“MORTAL REMAINS” (Film Review)


Contrary to popular opinion, the term “low-fi” should never directly be synonymous with “low quality.” Whether it’s the means of a the filmmaker or simply the scope of the narrative that best suits the low-fi nature of the project, just because a project doesn’t have the glitz and finesse of a studio production doesn’t disqualify the film as “less than.” And if one needs any proof of this, they not need look any further than Christian Stavrakis & Mark Ricche’s MORTAL REMAINS, which excellently uses its independent means to build a believable mythos around a dangerous fictional figurehead.

MORTAL REMAINS follows Stavrakis & Ricche as filmmakers investigating the disappearance of a local legend named Karl Atticus, who presumably committed suicide shortly after creating two controversial and seemingly lost horror films in the ‘70s. After their search puts one of the two in harm’s way, they cautiously decide to continue their investigation, interviewing those familiar and involved with his films whilst uncovering a deeper, darker history of Atticus. Soon enough, our filmmakers find that there’s a reason why Atticus’ work has been buried, and that the dangerous filmmaker may not necessarily be dead after all.

While the film is definitely a low-fi production, Stavrakis & Ricche’s passion in the project is undeniably palpable, carrying the faux-documentary format to great lengths. Stavrakis & Ricche offer enough of their own voice to add a layer of authenticity that is often missing from these kinds of film, which helps elevate the plausibility to Atticus’ own story. And while the facts, footage and testimonials presented don’t quite sell Atticus’ story as 100% realistic, diving into the unseen and eerie world of MORTAL REMAINS is exceptionally fun, especially as we learn more and more about Atticus’ background.


However, despite the low-fi means, Stavrakis & Ricche take advantage of the film’s nature to better sell the world that they’re building. Whether it’s recreating 16mm footage of Atticus’ lost jungle horror film CULTURE SHOCK or crime scene footage of a screening gone wrong, the filmmakers likely benefit from using their blood, sweat and tears to world-build as opposed to something created by a high-tech digital team. Furthermore, since Stavrakis & Ricche put themselves as the protagonists of the film, there’s an unfamiliarity that runs through the film that allows MORTAL REMAINS to operate outside of any preconceptions one might have of those involved. It’s actually a bit refreshing, as most films of MORTAL REMAINS’ ilk often suffer from issues such as casting or filmmaking flourishes that otherwise might not come from a truly homegrown production.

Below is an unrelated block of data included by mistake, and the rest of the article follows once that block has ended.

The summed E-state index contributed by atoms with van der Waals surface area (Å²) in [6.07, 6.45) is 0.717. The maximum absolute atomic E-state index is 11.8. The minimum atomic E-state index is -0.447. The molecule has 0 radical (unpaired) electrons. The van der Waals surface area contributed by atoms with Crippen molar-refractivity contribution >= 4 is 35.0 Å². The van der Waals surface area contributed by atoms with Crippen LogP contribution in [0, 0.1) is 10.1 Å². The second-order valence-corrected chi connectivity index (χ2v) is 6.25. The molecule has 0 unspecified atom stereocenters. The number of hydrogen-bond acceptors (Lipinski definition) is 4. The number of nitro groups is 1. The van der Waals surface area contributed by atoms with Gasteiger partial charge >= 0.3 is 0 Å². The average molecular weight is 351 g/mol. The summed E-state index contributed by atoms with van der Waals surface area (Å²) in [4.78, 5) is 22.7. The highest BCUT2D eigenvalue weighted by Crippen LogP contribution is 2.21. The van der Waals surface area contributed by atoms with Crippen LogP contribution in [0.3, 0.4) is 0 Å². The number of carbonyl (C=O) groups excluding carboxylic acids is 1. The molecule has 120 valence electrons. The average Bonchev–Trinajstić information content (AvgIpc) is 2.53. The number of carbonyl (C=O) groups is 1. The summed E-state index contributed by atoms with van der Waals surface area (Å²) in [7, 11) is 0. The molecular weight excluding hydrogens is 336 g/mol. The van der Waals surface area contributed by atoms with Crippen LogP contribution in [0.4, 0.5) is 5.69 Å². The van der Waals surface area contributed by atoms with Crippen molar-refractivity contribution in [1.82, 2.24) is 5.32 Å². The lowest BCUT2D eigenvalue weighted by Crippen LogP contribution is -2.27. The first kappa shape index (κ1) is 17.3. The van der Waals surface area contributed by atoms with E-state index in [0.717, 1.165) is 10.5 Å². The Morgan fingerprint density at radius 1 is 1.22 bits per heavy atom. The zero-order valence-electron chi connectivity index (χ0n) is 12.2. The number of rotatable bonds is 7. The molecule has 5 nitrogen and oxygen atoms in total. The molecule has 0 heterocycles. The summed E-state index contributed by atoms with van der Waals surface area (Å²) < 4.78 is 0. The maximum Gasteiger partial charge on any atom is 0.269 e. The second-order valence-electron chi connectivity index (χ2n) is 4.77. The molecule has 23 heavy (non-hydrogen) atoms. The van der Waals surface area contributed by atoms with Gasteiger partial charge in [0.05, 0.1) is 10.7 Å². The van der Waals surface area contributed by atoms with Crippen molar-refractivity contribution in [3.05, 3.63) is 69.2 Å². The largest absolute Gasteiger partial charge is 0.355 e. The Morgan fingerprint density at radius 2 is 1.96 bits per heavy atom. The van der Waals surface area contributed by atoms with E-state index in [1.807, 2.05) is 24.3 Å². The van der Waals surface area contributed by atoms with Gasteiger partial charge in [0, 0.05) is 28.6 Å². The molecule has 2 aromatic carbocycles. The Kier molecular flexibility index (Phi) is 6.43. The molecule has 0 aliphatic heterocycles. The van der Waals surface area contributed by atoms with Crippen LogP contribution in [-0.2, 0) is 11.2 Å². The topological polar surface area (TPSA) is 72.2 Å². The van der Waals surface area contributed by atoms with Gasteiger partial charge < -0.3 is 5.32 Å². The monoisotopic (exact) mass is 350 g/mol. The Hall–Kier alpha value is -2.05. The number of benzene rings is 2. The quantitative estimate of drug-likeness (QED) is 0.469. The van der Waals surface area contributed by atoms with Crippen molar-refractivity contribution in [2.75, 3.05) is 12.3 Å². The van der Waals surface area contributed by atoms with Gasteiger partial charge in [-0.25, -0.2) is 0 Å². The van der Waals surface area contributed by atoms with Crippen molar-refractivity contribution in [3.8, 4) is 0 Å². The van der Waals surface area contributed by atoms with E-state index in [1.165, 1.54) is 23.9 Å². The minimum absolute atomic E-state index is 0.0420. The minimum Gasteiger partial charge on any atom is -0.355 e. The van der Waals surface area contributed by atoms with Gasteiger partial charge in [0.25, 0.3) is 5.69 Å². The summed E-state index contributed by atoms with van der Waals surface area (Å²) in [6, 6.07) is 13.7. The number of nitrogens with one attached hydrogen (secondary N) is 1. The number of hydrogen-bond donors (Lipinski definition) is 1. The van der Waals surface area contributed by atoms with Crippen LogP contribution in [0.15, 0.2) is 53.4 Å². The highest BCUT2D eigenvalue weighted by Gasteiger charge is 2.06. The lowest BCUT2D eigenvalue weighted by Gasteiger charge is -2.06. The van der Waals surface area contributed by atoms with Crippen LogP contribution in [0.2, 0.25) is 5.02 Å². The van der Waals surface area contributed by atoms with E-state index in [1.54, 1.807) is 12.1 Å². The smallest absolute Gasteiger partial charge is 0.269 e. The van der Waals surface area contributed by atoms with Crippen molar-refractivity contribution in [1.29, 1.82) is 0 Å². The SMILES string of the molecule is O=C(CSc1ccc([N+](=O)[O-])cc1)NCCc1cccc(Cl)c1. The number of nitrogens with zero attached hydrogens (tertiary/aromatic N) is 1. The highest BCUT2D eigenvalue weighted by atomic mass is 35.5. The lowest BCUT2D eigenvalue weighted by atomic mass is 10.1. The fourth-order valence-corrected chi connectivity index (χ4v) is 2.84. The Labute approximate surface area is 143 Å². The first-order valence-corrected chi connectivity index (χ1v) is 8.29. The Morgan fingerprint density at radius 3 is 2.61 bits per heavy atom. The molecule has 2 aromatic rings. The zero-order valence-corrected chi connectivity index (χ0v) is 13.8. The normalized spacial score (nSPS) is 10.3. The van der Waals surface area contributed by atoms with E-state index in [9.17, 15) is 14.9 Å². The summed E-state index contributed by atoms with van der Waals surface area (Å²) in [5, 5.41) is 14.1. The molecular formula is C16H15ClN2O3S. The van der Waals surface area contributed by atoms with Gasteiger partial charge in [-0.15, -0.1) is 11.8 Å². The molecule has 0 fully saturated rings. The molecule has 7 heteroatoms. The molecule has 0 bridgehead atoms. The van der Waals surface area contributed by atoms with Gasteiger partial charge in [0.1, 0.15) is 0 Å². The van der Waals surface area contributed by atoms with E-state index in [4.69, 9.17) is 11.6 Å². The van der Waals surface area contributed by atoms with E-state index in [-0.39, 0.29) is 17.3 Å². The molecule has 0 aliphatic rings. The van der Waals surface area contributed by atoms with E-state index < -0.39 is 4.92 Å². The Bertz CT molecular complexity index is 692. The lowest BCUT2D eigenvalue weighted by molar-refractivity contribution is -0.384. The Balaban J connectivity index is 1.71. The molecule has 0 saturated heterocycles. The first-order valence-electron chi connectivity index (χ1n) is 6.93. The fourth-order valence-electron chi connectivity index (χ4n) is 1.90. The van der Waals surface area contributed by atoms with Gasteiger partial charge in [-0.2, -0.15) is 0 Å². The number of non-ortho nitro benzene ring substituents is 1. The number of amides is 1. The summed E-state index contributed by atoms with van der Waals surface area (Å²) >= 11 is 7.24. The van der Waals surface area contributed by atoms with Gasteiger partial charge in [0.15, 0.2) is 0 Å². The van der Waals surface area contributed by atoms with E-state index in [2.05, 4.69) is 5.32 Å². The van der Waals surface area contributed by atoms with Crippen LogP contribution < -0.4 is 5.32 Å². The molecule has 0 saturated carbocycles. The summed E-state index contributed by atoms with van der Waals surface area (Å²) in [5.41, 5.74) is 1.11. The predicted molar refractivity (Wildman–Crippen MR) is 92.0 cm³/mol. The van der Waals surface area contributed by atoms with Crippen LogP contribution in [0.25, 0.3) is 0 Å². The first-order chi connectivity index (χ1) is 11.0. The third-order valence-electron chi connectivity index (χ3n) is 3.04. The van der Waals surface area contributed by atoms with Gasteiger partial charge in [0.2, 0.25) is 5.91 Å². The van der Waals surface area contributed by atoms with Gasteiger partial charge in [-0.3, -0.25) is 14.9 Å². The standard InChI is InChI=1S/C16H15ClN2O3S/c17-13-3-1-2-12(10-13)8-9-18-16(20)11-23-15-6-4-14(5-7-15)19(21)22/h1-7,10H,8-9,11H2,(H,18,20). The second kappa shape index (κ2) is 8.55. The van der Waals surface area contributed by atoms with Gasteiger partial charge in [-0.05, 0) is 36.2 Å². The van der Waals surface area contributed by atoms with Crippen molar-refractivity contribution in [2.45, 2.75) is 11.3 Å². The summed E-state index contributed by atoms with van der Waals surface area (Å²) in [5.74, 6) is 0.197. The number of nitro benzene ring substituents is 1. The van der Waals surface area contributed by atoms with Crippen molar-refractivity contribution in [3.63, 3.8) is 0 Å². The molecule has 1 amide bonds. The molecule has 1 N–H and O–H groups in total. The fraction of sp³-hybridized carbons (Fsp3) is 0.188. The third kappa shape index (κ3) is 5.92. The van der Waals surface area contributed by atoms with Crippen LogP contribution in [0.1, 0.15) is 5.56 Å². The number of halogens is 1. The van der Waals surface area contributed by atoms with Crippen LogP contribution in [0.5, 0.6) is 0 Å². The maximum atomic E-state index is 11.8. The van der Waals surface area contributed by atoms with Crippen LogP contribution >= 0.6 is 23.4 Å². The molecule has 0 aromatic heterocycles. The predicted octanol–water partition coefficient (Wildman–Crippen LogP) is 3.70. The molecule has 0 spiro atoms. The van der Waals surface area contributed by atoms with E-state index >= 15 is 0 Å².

Yet while MORTAL REMAINS is a genuinely great time and showcase for Stavrakis & Ricche as filmmakers, that doesn’t mean the film is a complete home run. MORTAL REMAINS does suffer from a slight pacing issue in the second half, especially when the filmmakers follow an implication that Atticus’ work may have influenced many popular filmmakers. MORTAL REMAINS also does slip into terror tropes when the film goes briefly into found footage territory, but REMAINS wisely jumps out and brings the film towards an excellent conclusion with a twisted, bloody payoff.

Overall, MORTAL REMAINS is the kind of low-budget fright flick that wagers on the fun, frightening story over top notch production values, which actually works better for the experience as a whole. With some inspiration from the work of Eduardo Sanchez (who shows face as a talking head early on in the film), MORTAL REMAINS wisely takes the audience on a journey that feels tangibly real and exceptionally wicked while sending viewers down a rabbit hole they won’t soon want to leave. And since MORTAL REMAINS chases its own cinematic tail, the film is likely to play just as strong on a dark, stormy night at home as it would in a crowded theater full of ravenous horror hounds.


Update: MORTAL REMAINS is now available on a limited edition VHS release; you can pick up your copy HERE.

About the author
Ken W. Hanley
Ken W. Hanley is the Managing Web Editor for FANGORIA and STARLOG, as well as the former Web Editor for Diabolique Magazine and a contributing writer to YouWonCannes.com. He’s a graduate from Montclair State University, where he received an award for Excellence in Screenwriting. He’s currently working on screenplays, his debut novel "THE I IN EVIL", and various other projects, and can be followed on Twitter: @movieguyiguess.
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